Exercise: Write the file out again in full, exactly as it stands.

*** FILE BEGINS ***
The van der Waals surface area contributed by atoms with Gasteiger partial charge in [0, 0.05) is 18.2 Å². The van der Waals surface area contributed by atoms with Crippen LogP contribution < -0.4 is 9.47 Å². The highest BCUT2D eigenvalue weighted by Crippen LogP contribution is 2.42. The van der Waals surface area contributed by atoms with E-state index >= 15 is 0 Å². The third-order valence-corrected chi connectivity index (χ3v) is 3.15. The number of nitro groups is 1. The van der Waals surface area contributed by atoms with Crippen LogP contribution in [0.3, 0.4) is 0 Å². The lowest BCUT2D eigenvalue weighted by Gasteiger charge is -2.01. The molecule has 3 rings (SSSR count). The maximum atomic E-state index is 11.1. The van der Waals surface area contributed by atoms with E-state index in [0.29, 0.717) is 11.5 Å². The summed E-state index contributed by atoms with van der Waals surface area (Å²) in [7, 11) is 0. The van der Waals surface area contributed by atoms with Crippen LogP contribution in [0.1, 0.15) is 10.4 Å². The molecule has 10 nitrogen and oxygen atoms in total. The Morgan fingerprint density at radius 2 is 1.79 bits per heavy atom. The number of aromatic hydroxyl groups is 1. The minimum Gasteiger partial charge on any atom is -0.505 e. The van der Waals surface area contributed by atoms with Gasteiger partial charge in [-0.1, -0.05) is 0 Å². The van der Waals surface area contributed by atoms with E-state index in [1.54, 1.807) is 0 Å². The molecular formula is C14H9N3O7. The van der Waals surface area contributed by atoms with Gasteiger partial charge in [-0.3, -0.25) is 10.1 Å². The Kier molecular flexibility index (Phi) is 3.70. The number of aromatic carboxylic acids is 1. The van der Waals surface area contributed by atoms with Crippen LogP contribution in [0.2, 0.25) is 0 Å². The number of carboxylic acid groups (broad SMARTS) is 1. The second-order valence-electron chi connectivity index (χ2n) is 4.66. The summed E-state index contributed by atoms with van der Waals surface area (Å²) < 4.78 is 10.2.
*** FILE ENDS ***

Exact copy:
The van der Waals surface area contributed by atoms with Gasteiger partial charge in [0, 0.05) is 18.2 Å². The van der Waals surface area contributed by atoms with Crippen LogP contribution < -0.4 is 9.47 Å². The highest BCUT2D eigenvalue weighted by Crippen LogP contribution is 2.42. The van der Waals surface area contributed by atoms with E-state index >= 15 is 0 Å². The third-order valence-corrected chi connectivity index (χ3v) is 3.15. The number of nitro groups is 1. The van der Waals surface area contributed by atoms with Crippen LogP contribution in [0.3, 0.4) is 0 Å². The lowest BCUT2D eigenvalue weighted by Gasteiger charge is -2.01. The molecule has 3 rings (SSSR count). The maximum atomic E-state index is 11.1. The van der Waals surface area contributed by atoms with E-state index in [0.29, 0.717) is 11.5 Å². The summed E-state index contributed by atoms with van der Waals surface area (Å²) in [7, 11) is 0. The van der Waals surface area contributed by atoms with Crippen LogP contribution in [0.1, 0.15) is 10.4 Å². The molecule has 10 nitrogen and oxygen atoms in total. The Morgan fingerprint density at radius 2 is 1.79 bits per heavy atom. The number of aromatic hydroxyl groups is 1. The minimum Gasteiger partial charge on any atom is -0.505 e. The van der Waals surface area contributed by atoms with Gasteiger partial charge in [-0.1, -0.05) is 0 Å². The van der Waals surface area contributed by atoms with E-state index in [1.54, 1.807) is 0 Å². The molecular formula is C14H9N3O7. The van der Waals surface area contributed by atoms with Gasteiger partial charge in [-0.3, -0.25) is 10.1 Å². The Kier molecular flexibility index (Phi) is 3.70. The number of aromatic carboxylic acids is 1. The van der Waals surface area contributed by atoms with Crippen LogP contribution in [0.2, 0.25) is 0 Å². The number of carboxylic acid groups (broad SMARTS) is 1. The second-order valence-electron chi connectivity index (χ2n) is 4.66. The summed E-state index contributed by atoms with van der Waals surface area (Å²) < 4.78 is 10.2.